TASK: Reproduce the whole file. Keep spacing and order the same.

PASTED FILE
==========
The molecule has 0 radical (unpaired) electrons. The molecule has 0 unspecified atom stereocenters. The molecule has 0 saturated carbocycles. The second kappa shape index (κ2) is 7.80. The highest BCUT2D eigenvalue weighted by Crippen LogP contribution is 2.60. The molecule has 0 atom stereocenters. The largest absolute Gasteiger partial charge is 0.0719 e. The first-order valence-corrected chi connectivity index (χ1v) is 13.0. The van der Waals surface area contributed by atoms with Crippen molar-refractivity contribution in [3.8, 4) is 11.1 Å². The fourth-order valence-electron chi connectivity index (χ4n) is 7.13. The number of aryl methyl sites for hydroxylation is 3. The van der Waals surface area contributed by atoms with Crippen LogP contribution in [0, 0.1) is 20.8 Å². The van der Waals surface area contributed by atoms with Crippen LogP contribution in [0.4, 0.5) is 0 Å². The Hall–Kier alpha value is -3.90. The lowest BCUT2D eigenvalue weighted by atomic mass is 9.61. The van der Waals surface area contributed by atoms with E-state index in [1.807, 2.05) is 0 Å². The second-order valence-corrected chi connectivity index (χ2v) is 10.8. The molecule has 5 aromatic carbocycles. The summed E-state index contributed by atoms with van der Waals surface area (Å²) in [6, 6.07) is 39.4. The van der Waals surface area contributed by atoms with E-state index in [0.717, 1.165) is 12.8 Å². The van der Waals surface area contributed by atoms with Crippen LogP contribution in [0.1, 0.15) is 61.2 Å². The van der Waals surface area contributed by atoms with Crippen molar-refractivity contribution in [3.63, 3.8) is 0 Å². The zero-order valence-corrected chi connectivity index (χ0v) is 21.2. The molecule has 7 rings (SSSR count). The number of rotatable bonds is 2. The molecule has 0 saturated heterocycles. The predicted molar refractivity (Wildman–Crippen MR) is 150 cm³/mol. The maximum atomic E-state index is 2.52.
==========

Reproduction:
The molecule has 0 radical (unpaired) electrons. The molecule has 0 unspecified atom stereocenters. The molecule has 0 saturated carbocycles. The second kappa shape index (κ2) is 7.80. The highest BCUT2D eigenvalue weighted by Crippen LogP contribution is 2.60. The molecule has 0 atom stereocenters. The largest absolute Gasteiger partial charge is 0.0719 e. The first-order valence-corrected chi connectivity index (χ1v) is 13.0. The van der Waals surface area contributed by atoms with Crippen molar-refractivity contribution in [3.8, 4) is 11.1 Å². The fourth-order valence-electron chi connectivity index (χ4n) is 7.13. The number of aryl methyl sites for hydroxylation is 3. The van der Waals surface area contributed by atoms with Crippen LogP contribution in [0, 0.1) is 20.8 Å². The van der Waals surface area contributed by atoms with Crippen LogP contribution in [0.4, 0.5) is 0 Å². The Hall–Kier alpha value is -3.90. The lowest BCUT2D eigenvalue weighted by atomic mass is 9.61. The van der Waals surface area contributed by atoms with E-state index in [1.807, 2.05) is 0 Å². The second-order valence-corrected chi connectivity index (χ2v) is 10.8. The molecule has 5 aromatic carbocycles. The summed E-state index contributed by atoms with van der Waals surface area (Å²) in [6, 6.07) is 39.4. The van der Waals surface area contributed by atoms with E-state index in [0.717, 1.165) is 12.8 Å². The van der Waals surface area contributed by atoms with Crippen LogP contribution in [0.1, 0.15) is 61.2 Å². The van der Waals surface area contributed by atoms with Crippen molar-refractivity contribution in [3.63, 3.8) is 0 Å². The zero-order valence-corrected chi connectivity index (χ0v) is 21.2. The molecule has 7 rings (SSSR count). The number of rotatable bonds is 2. The molecule has 0 saturated heterocycles. The predicted molar refractivity (Wildman–Crippen MR) is 150 cm³/mol. The maximum atomic E-state index is 2.52.